Childhood Memories

Remembering Life Before the Internet: A Nostalgic Journey

May 27, 2024

Do you remember life before the internet?

In today's hyper-connected world, it's hard to imagine life without the internet. Yet, just a few decades ago, people navigated daily life without the digital tools and conveniences we now take for granted. Life before the internet was marked by a slower pace, different social interactions, and unique ways of accessing information and entertainment. Today’s WordPress prompt has taken me back to simpler times and I am happy to take this trip down memory lane.


Before the internet, communication was more deliberate and often required more effort. People relied heavily on landline telephones, handwritten letters, and face-to-face conversations. The joy of receiving a letter in the mail was unmatched, with handwritten notes carrying a personal touch that emails and texts often lack. Long-distance phone calls were expensive, so they were reserved for special occasions or urgent matters.

I remember making trips with my mom to and from the post office to mail a letter or two, I enjoyed putting the stamps on the envelopes. I can’t tell you how many times I’ve read the lines ‘Greetings to you in the mighty name of Jesus’. This was the staple greeting for most letters. Reading letters for my mother was one way I sharpened my reading skills. Before we had a landline at home, my parents would have to use the Cable and Wireless payphones located in different sections across the island. I have never used one personally, but I vaguely remember waiting while my mother would use them.

Information and Learning

Accessing information before the internet was a vastly different experience. The process of researching a topic involved visiting multiple libraries, reading various sources, and taking meticulous notes. Doing research for school projects required spending hours browsing through books, periodicals, and encyclopedias. Libraries were treasure troves of knowledge and I was no stranger to the Parish Library. Having joined the library at an early age, I was well acquainted with the ins and outs of research. To avoid spending hours at the library, I would often photocopy pages I thought would be useful and take them home. Photocopying pages from books also helped if you wanted pictures for projects. You could easily cut out the images and paste them into your projects. Newspapers, magazines, and television broadcasts were crucial for staying informed about world events. As a child, I had no interest in the news or world events, but magazines had glossy pictures which often made school projects pop. I also developed a scrapbooking hobby using images from magazines. I haven’t done that in years though.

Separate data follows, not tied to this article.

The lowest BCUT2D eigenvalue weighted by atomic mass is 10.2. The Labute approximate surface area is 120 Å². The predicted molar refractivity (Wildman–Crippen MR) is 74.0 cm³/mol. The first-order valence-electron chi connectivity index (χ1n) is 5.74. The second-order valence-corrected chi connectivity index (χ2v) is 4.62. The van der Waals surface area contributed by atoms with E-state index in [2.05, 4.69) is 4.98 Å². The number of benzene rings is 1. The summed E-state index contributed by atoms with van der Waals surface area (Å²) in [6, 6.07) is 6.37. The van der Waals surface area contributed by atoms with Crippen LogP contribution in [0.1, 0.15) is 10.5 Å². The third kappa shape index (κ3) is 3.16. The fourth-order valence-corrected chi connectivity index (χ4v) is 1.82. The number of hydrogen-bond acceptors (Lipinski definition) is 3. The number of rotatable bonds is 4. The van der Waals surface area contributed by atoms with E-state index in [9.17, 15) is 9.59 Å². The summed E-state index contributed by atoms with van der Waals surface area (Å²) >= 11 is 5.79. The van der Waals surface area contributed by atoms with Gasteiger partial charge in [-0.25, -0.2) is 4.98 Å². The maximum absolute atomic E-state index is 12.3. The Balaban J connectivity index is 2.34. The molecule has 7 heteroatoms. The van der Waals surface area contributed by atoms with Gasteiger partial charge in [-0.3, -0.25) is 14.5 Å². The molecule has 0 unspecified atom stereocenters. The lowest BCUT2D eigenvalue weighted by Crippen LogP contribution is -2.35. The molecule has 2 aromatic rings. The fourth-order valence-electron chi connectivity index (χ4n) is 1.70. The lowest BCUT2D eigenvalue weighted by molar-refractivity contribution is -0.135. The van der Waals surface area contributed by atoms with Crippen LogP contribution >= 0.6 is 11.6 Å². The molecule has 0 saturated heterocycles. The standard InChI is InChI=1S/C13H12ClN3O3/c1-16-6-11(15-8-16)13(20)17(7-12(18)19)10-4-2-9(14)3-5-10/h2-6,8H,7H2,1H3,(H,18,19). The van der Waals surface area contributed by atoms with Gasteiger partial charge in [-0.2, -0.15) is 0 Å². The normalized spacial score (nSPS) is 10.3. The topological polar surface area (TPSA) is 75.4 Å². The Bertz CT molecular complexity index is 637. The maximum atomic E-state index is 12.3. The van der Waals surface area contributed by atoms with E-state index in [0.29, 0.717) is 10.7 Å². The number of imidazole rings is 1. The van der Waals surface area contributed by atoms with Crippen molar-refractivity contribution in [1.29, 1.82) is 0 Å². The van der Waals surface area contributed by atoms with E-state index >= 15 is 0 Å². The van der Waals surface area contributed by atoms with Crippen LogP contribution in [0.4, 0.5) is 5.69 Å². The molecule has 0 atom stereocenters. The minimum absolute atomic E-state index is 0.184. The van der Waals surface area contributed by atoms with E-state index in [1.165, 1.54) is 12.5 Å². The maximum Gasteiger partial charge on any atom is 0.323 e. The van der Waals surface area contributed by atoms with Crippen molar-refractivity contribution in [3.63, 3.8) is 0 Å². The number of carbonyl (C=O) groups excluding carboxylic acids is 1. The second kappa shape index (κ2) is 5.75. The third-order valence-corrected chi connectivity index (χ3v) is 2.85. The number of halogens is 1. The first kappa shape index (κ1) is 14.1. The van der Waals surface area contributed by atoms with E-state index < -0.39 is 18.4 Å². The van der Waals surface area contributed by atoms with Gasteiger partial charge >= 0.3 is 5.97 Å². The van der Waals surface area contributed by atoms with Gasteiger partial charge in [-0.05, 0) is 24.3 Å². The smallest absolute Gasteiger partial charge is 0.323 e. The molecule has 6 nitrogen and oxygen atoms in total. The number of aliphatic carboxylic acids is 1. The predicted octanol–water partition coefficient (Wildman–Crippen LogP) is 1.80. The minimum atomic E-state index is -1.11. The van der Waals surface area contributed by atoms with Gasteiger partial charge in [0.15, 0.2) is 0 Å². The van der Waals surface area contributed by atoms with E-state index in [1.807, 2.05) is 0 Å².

Entertainment and Leisure

Entertainment options before the internet were more tangible and often required physical presence. Television and radio were the primary sources of entertainment at home. My siblings and I would gather around the TV to watch cartoons after school and early on Saturday mornings. Radio programs were popular for music, news, and storytelling. There would be children’s programmes on the radio that often allowed kids to call in and participate. I was partially raised on two Radio Stations; Love 101 FM and RJR 94 FM now Radio Jamaica. I remember calling into the ‘Small People Show’ aired in the afternoon on weekdays on Love 101 FM.

Aside from radio and TV, we found a myriad of ways to entertain ourselves growing up. We would play games outside such as ‘mama lashi’, ‘stuckie’, ‘dandy shandy’ which we called sightings and many more. We would hunt lizards and other insects and bury them in toothbrush cases. There were never enough hours in the day for playing outside. As kids, we would get scolded for playing too much. After dark board games and card games would keep us entertained. When that didn’t work we made up songs or raps, had drawing competitions, sang in front of the fan and made up stories to share. There was always an activity to keep us entertained.

Work and Shopping

Since I wasn’t old enough to work so I have no experience of working without the internet. I suspect that the workplace relied heavily on paper-based processes and manual labour. Typewriters, fax machines, and physical filing systems were staples in offices. Some workplaces have sadly not evolved from the physical filing systems.

Shopping before the internet was predominantly an in-person activity. People visited stores to purchase goods, relying on physical catalogues and salespeople for information about products.


Life before the internet was markedly distinct from today's digital era. It featured more personal and direct interactions, slower and more intentional processes, and a stronger focus on physical presence and community involvement. Although the internet has introduced numerous conveniences and efficiencies, it has also reshaped how we communicate, learn, and entertain ourselves. Looking back at life before the internet evokes a nostalgic appreciation for a simpler time, highlighting the importance of personal connections and the charm of unplugged moments. I feel privileged to belong to a generation that experienced the advantages of both worlds.

What do you remember from life before the internet? Tell me in the comments below.

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